[Catalyst] CatalystX::JobServer (anyone use it?)

Bill Moseley moseley at hank.org
Fri Jun 8 18:53:59 GMT 2012

On Tue, Jun 5, 2012 at 11:29 PM, Drew Taylor <drew at drewtaylor.com> wrote:

> On Tue, Jun 5, 2012 at 8:25 AM, Seth Daniel <catalyst at sethdaniel.org>
> wrote:
> > I found CatalystX::JobServer mentioned in a thread from about a year
> > ago.

This is a bit off topic, and maybe not a very useful question (as I asked
on RabbitMQ list w/o a response), but this thread was timely.   It's a
general question about messaging in web apps.   It's not really about any
specific messaging system.

How do you, or perhaps,  do you handle the possibility of message loss when
using messaging systems?

We try and "design for failure" assuming any part of our system can fail.
 So, that means an entire queue could be lost.  But, in some cases we don't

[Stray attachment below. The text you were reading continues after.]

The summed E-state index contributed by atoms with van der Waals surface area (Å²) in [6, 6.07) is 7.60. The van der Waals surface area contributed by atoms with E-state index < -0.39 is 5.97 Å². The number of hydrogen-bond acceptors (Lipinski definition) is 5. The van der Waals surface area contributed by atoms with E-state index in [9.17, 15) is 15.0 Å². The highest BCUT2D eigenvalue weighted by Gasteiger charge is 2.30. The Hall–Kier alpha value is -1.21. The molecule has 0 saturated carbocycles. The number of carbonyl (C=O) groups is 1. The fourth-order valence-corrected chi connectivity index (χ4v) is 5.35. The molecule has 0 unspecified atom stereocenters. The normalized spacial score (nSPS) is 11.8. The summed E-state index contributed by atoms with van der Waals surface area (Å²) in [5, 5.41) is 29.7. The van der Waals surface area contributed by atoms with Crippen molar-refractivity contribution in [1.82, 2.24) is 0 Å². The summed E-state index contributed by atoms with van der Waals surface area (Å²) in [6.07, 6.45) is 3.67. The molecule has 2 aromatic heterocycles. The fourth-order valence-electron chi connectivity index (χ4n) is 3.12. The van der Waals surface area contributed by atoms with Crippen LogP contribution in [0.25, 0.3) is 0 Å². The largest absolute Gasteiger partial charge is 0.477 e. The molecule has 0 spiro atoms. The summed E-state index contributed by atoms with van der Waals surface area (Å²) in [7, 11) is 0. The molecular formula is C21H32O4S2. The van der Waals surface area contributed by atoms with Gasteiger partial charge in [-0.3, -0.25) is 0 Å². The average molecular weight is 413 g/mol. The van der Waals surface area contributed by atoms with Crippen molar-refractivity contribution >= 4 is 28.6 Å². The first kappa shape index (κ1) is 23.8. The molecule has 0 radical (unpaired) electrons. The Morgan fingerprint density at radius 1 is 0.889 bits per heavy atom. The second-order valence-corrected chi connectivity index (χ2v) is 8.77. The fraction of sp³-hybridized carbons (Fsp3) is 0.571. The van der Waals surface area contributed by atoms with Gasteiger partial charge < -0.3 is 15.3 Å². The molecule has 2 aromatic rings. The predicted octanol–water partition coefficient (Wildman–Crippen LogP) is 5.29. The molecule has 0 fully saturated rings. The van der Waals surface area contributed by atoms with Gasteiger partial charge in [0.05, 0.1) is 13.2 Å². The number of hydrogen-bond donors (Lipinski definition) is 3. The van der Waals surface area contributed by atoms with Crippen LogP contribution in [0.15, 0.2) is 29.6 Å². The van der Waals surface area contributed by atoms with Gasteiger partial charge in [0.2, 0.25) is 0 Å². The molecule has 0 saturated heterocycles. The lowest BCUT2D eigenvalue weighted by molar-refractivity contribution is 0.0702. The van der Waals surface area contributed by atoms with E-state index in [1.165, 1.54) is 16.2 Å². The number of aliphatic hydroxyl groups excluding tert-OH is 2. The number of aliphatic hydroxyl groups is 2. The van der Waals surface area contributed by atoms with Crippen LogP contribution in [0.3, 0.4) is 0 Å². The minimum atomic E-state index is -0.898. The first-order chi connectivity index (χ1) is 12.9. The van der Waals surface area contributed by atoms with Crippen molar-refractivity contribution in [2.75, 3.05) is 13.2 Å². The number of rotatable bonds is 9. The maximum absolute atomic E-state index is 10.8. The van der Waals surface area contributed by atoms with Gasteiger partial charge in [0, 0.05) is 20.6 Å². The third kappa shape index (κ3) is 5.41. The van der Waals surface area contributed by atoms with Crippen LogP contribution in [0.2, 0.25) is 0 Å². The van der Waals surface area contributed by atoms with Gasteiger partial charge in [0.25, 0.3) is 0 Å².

want[1] to lose any messages (which in this case are tasks to be
completed).   It's very possible we could have thousands of messages in a
queue any time.

As a simple example, in our web app we have a way for a user to generate a
report and have it emailed to them.  This happens in the background on a
separate server pool.  So, the web app queues a message to trigger this

If the job is critical what I have done is track the state of the job with
a database table that has start time and a retry count.   Then I have cron
look for stale jobs and re-queue after some timeout and before retry count
exceeds some value.

The problem with this approach is 1) I don't really know if the message was
lost or if the queue is just backed up, and 2) it's quite a bit of overhead
and additional complexity having to also maintain state of the job.

Other than (or in addition to) using an HA setup like
RabbitMQ's<http://www.rabbitmq.com/ha.html> is
there a design pattern you use to handle the situation of a message or
entire queue being lost?

[1] perhaps more accurately, we *think* we can't lose any messages.

-- =

Bill Moseley
moseley at hank.org
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